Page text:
NEW YORK (CBS 2) -- For the first time, the public is hearing from one of the teenagers accused in the SAT test taking scam that has rocked Long Island.
Police said Sam Eshaghoff, was paid to impersonate students and take their college entrance exams. So far, 20 students have been arrested in the scandal.
The 19-year-old college student is charged with felony crimes after prosecutors alleged high school students paid him and others to take their college entrance exams. The payment was allegedly as much several thousand dollars per test.
In an exclusive interview with CBS' 60 Minutes, Eshaghoff boasts that the price paid by the students was worth every penny.
"I mean my track record speaks for itself. Like, if you know somebody's so stellar at doing something, so flawlessly, without one exception -- it goes without saying that's a reliable service," Eshaghoff told 60 Minutes' Alison Stewart.
Of the more than 20 students arrested in the scandal, it is Eshaghoff who is the poster boy. He scored 2100 out of 2400 on his own SAT exam, and is accused of taking at least 15 tests for money.
Eshaghoff told 60 Minutes what he did for each student was more than take tests -- he claimed he saved lives.
"I mean a kid who has a horrible grade point average, who no matter how much he studies is gonna totally bomb this test. By giving him an amazing score, I totally give him this like a new lease on life. He's gonna go to a totally new college, he's gonna be bound for a totally new career and a totally new path in life," Eshaghoff said.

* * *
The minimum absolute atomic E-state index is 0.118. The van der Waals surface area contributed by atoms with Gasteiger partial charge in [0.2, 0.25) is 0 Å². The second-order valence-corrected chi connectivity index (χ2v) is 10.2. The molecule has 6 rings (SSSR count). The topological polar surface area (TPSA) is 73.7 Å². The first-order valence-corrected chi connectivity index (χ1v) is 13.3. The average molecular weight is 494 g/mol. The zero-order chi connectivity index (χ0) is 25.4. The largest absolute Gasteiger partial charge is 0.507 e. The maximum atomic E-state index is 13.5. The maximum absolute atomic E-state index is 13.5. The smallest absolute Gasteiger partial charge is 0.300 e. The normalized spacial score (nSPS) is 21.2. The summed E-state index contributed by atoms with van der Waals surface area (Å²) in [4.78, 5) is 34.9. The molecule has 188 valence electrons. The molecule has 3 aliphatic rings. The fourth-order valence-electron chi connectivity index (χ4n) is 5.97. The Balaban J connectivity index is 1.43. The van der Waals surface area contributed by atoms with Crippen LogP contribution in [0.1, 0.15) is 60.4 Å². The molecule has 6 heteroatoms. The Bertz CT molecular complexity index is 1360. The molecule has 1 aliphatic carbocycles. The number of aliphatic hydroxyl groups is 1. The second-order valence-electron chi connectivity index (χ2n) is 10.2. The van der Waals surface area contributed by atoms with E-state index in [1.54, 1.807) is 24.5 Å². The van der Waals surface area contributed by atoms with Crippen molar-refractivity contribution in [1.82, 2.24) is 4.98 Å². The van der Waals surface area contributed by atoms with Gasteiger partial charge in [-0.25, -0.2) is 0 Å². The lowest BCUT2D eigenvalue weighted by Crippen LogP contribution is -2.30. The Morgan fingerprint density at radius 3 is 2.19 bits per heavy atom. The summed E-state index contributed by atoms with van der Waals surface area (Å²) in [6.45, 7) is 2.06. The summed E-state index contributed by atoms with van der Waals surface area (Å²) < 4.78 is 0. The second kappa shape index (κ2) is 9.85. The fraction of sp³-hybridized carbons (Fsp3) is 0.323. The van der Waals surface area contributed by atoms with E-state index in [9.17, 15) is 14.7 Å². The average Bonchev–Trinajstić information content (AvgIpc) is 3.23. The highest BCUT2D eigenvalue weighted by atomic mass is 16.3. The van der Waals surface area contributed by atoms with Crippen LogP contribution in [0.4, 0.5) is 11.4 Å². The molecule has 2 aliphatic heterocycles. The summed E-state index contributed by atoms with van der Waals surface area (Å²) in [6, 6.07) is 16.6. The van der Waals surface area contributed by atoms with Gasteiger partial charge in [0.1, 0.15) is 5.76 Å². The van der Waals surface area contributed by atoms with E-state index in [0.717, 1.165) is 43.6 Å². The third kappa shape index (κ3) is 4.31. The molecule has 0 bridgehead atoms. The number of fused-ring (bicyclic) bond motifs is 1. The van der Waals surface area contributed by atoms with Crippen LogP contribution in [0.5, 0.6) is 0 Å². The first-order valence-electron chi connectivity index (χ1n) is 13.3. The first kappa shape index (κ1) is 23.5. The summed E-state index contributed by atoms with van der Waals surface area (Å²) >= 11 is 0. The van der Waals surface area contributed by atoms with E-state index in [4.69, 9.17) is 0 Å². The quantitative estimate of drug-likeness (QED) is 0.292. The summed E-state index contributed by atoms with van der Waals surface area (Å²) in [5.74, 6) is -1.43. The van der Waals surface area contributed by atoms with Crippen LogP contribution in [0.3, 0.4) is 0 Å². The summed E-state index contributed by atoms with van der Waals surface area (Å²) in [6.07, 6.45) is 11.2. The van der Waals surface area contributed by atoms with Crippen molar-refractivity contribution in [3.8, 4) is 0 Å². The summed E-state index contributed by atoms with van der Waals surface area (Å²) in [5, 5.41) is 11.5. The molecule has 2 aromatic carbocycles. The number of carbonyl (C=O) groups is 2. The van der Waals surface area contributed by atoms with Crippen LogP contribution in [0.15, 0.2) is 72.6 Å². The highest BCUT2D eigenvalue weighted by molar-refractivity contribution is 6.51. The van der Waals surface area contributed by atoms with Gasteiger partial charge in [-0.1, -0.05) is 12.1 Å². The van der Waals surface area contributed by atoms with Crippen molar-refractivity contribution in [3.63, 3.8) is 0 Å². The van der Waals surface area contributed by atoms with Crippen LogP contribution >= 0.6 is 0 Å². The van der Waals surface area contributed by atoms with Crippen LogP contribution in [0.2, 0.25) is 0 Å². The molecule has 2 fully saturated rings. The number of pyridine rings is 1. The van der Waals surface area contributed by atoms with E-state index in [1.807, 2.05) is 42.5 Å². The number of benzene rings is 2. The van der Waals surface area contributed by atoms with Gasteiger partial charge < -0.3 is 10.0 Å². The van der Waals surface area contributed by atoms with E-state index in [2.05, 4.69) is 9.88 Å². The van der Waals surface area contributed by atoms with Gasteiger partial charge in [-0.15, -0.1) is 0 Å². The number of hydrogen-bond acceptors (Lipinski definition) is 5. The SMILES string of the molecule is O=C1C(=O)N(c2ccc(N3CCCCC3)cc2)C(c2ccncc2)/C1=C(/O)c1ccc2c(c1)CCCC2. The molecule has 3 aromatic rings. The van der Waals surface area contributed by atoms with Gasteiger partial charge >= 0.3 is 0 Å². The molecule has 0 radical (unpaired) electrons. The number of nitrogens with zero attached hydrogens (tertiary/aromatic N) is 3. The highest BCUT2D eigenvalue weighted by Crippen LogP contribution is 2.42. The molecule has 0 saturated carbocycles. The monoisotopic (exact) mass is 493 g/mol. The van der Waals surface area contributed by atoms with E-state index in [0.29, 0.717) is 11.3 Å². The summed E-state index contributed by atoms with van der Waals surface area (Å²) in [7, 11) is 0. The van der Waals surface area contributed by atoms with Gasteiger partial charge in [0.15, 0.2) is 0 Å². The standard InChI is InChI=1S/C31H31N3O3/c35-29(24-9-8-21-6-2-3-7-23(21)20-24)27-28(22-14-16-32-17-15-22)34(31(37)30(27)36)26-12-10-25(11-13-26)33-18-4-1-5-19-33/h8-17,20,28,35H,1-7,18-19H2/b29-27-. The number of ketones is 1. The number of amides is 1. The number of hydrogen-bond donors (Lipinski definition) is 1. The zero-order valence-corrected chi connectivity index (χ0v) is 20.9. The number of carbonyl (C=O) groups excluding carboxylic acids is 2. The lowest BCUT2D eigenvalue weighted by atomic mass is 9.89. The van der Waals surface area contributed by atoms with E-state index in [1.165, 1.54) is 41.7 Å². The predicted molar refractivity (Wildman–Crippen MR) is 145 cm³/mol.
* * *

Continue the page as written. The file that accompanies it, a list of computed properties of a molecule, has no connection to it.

The scam was uncovered when teachers at Great Neck North High School compared some students' academic performance to unusually high test scores. Now Eshaghoff and other test takers await their days in court, while some students who allegedly hired them are charged with misdemeanors.
The idea of students and even their parents getting away with such an act angers State Senator Ken LaValle.
"There are parents that are complicit in this. They are involved. You can't tell me that students are walking around with $3,500," LaValle said.
"A lot of kids will do whatever it takes to get ahead," Eshaghoff said.
Eshaghoff could face four years in prison if convicted. The case prompted many to demand the test-taking system be reformed and tightened up nationwide to root out more cheaters.
The entire interview can be seen this Sunday on 60 Minutes on CBS 2-HD.
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